Personality development from age 12 to 25 and its links with life transitions
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AbstractDuring adolescence and young adulthood, individuals show personality changes and experience various life transitions. Whereas personality might affect the timing of life transitions, life transitions might also induce personality maturation. We examined Big Five personality maturation from age 12 to 25 using a 9-year longitudinal study of Dutch youths from two cohorts (n1 = 683, MageT1 = 12.70; n2 = 268, Mage T1 = 16.87). We linked personality maturation to the incidence and timing of four transitions: first romantic relationship, leaving the parental home, first job, and first cohabitation or marriage. Results indicated increases in mean levels, rank-order stabilities and profile stability of personality between age 12 and 25, which were largely replicated across the cohorts. Very few associations between personality and life transitions existed. However, higher mean-level Extraversion predicted leaving the parental home and starting the first romantic relationship, an earlier age when starting the first job, and an earlier average timing of transitions. Regarding social investment effects, we only found that those who never experienced a romantic relationship at age 25 decreased, while those who did increased in profile stability over time. These results suggest that personality consistently matures during adolescence and young adulthood and that higher Extraversion predict greater readiness for new steps towards adulthood.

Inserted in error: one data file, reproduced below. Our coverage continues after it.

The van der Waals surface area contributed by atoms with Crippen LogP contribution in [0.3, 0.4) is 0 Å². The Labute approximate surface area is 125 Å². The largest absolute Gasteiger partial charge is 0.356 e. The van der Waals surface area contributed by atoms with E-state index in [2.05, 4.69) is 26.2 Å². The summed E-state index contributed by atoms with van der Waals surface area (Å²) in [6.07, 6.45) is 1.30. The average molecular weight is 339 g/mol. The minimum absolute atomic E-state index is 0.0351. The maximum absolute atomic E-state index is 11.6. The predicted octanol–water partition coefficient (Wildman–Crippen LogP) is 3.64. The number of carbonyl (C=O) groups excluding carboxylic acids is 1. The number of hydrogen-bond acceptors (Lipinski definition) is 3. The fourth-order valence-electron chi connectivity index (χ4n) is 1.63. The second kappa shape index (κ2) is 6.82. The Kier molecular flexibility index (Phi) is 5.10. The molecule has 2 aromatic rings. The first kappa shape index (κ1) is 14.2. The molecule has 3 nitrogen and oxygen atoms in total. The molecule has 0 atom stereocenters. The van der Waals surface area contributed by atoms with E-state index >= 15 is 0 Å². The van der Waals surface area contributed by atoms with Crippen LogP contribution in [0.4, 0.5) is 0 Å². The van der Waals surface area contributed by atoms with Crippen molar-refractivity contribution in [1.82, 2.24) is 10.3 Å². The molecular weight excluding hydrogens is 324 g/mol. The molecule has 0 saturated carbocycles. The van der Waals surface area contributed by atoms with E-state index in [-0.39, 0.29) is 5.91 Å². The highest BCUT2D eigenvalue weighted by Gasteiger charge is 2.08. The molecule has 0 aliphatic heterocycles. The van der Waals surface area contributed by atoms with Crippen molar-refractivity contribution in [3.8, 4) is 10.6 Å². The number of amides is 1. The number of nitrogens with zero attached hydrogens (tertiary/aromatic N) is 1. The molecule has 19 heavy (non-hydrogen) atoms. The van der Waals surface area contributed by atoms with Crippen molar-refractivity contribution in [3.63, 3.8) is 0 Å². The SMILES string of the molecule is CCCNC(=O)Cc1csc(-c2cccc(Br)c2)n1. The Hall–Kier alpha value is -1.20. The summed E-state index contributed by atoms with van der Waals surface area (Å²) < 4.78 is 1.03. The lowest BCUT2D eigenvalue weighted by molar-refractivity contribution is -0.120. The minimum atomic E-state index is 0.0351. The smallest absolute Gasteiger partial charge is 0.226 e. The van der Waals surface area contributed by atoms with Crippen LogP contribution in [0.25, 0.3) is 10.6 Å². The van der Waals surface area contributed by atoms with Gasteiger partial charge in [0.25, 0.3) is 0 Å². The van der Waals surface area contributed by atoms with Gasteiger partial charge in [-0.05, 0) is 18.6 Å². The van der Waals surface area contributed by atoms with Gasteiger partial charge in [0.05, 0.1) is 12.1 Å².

Acceptance Date13/03/2020
All Author(s) ListVan Dijk M. P. A., Hale W. W., Hawk S. T., Meeus W., Branje S.
Journal nameEuropean Journal of Personality
Volume Number34
Issue Number3
Pages322 - 344
LanguagesEnglish-United States
Keywordsbig five personality maturation, life transitions, timing; social investment theory, adolescence into young adulthood

Last updated on 2021-23-01 at 23:59